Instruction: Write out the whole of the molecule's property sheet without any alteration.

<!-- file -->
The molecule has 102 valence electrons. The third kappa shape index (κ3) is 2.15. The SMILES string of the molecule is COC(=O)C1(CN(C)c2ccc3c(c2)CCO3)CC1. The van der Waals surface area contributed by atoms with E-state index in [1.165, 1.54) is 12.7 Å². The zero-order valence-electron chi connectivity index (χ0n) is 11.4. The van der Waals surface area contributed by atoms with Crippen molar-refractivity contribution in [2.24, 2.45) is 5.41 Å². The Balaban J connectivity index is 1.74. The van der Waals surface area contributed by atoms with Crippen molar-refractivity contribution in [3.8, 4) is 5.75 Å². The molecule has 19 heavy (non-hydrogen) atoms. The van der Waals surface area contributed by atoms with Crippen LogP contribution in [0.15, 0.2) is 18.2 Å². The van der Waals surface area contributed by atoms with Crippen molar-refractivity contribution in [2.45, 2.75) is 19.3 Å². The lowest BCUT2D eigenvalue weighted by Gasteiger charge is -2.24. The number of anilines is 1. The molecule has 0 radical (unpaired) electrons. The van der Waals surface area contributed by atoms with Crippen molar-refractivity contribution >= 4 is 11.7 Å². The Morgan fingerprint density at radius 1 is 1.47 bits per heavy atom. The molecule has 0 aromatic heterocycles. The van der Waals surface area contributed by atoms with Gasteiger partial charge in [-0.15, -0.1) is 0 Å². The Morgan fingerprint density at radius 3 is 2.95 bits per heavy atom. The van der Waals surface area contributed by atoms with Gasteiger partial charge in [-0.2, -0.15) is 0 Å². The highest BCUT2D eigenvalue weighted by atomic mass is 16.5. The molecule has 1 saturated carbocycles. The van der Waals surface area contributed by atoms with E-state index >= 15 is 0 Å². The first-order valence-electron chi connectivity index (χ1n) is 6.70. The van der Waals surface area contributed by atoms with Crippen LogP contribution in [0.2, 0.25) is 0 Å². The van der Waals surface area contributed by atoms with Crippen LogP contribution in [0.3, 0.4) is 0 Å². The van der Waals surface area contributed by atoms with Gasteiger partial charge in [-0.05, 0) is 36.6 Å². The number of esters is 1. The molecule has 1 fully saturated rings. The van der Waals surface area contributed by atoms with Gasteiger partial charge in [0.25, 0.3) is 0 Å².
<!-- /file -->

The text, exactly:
The molecule has 102 valence electrons. The third kappa shape index (κ3) is 2.15. The SMILES string of the molecule is COC(=O)C1(CN(C)c2ccc3c(c2)CCO3)CC1. The van der Waals surface area contributed by atoms with E-state index in [1.165, 1.54) is 12.7 Å². The zero-order valence-electron chi connectivity index (χ0n) is 11.4. The van der Waals surface area contributed by atoms with Crippen molar-refractivity contribution in [2.24, 2.45) is 5.41 Å². The Balaban J connectivity index is 1.74. The van der Waals surface area contributed by atoms with Crippen molar-refractivity contribution in [3.8, 4) is 5.75 Å². The molecule has 19 heavy (non-hydrogen) atoms. The van der Waals surface area contributed by atoms with Crippen LogP contribution in [0.15, 0.2) is 18.2 Å². The van der Waals surface area contributed by atoms with Crippen molar-refractivity contribution in [2.45, 2.75) is 19.3 Å². The lowest BCUT2D eigenvalue weighted by Gasteiger charge is -2.24. The number of anilines is 1. The molecule has 0 radical (unpaired) electrons. The van der Waals surface area contributed by atoms with Crippen molar-refractivity contribution >= 4 is 11.7 Å². The Morgan fingerprint density at radius 1 is 1.47 bits per heavy atom. The molecule has 0 aromatic heterocycles. The van der Waals surface area contributed by atoms with Gasteiger partial charge in [-0.15, -0.1) is 0 Å². The Morgan fingerprint density at radius 3 is 2.95 bits per heavy atom. The van der Waals surface area contributed by atoms with Gasteiger partial charge in [-0.2, -0.15) is 0 Å². The highest BCUT2D eigenvalue weighted by atomic mass is 16.5. The molecule has 1 saturated carbocycles. The van der Waals surface area contributed by atoms with E-state index >= 15 is 0 Å². The first-order valence-electron chi connectivity index (χ1n) is 6.70. The van der Waals surface area contributed by atoms with Crippen LogP contribution in [0.2, 0.25) is 0 Å². The van der Waals surface area contributed by atoms with Crippen LogP contribution in [0.3, 0.4) is 0 Å². The van der Waals surface area contributed by atoms with Gasteiger partial charge in [-0.05, 0) is 36.6 Å². The number of esters is 1. The molecule has 1 fully saturated rings. The van der Waals surface area contributed by atoms with Gasteiger partial charge in [0.25, 0.3) is 0 Å².